Newly-hatched Tended by female, brooded when small. Broods sometimes merge (B2, B3).
Juveniles

Independent by 30-40 days (B2, B3).

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Social Behaviour

Intra-specific Highly sociable, found in large flocks except when breeding. Diving sometimes synchronised (B2, B25)
Inter-specific Sometimes nest associated with gulls or terns (B3, B8)

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Sexual Behaviour

Monogamous seasonal pair bonds, pairs form late winter and spring, males leave during incubation (B2, B3, B25).

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Predation in Wild

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Activity Patterns

Clumsy on land. Roost on water in flocks, but roost on land in breeding area (B2).
Circadian Daytime feeder (B2).

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Natural Diet

Adults

Molluscs, crustaceans, fish; aquatic insects and larvae important in summer. In summer also aquatic plants (B1, B2, B3, B6, B27)

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Newly-hatched

Insects, molluscs (B2, B8).

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Range and Habitat

Distribution and Movement (Migration etc.)

Normal Melanitta fusca fusca Scandinavia eastward to central Siberia (Yenisey River) . Winters Atlantic Ocean, Norway to Spain, and Black, Caspian, Mediterranean Seas, also large lakes central Europe. Regular off east and south east coasts British Isles, and north-west England, rarer in south and west (B1, B19, B27).

Melanitta fusca stejnegeri Siberia from Yenisey basin eastward to Kamchatka and south to Mongolia. Winters coastal eastern Asia, south to Japan and China. (B1, B19).

Melanitta fusca deglandi North America, from north-western Alaska across Canada to Hudson Bay and south to southern Manitoba. Winters on Atlantic and Pacific coastlines to Baja California, South Carolina, Florida and Gulf coast, also Great Lakes (B1, B19)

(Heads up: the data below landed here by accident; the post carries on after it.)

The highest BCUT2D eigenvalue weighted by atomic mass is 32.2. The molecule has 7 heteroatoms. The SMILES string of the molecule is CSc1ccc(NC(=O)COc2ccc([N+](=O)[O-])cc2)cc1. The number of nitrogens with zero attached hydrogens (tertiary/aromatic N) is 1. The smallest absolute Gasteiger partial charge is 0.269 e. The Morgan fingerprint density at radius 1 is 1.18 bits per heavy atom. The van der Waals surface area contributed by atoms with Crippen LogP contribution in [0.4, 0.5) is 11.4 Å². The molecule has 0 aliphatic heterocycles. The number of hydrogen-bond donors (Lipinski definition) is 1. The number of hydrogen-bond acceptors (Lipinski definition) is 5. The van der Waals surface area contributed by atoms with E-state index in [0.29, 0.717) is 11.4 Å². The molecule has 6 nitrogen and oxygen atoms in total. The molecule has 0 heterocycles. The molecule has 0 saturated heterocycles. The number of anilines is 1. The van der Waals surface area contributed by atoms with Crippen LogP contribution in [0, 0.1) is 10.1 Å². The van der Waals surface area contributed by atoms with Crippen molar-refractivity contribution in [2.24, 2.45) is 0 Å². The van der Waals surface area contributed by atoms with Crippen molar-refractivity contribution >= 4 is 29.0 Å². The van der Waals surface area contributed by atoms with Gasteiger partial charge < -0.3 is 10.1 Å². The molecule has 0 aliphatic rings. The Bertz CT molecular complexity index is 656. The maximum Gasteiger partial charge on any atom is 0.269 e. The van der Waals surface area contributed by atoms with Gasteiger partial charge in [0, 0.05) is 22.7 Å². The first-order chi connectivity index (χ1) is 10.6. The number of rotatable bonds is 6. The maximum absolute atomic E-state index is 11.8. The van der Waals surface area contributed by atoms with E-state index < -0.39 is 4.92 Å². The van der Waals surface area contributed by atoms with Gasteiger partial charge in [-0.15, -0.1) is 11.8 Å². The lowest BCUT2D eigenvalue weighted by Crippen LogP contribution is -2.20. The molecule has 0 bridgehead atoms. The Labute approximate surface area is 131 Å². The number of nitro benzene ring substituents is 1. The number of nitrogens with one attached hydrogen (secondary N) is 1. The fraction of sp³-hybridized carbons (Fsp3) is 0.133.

Moult migration in males (B3, B25).

Occasional and Accidental

Accidental to Spitsbergen, Bear Island, Iceland, Faeroes, Hungary, Yugoslavia, Greece, Bulgaria, Rumania, Israel, Italy, Portugal, Algeria, Morocco, Azores (B2).

May occasionally breed in Scotland (B2, B27).

Introduced

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Habitat

Breeding: freshwater pools and lakes in taiga, Arctic tundra and Boreal forest. Migration: freshwater lakes, estuaries. Winter: inshore coastal waters, sometimes on inshore lakes (B1, B2, B6, B8, B19, B25, B27).

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Conservation

Intraspecific variation

Melanitta deglandi - American white-winged scoter
Melanitta fusca fusca - European white-winged scoter
Melanitta fusca stejnegeri - Asiatic white-winged scoter

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Conservation Status

Wild Population -
(Importance)

Not globally threatened, but declining in eastern Siberia (B1, B8)

General Legislation
  • This species is listed on Schedule 1 - Part I (Birds protected by special penalties: Notes on the revised schedules state "Birds protected by special penalties at all times") of the LUK2 - Wildlife and Countryside Act 1981 of the United Kingdom. (W5.Oct01)
CITES listing Listing not yet included.
Red-data book listing Listing not yet included.
Threats Oil, fishing (B1).

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Captive Populations

Very scarce in collections (B8).

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Trade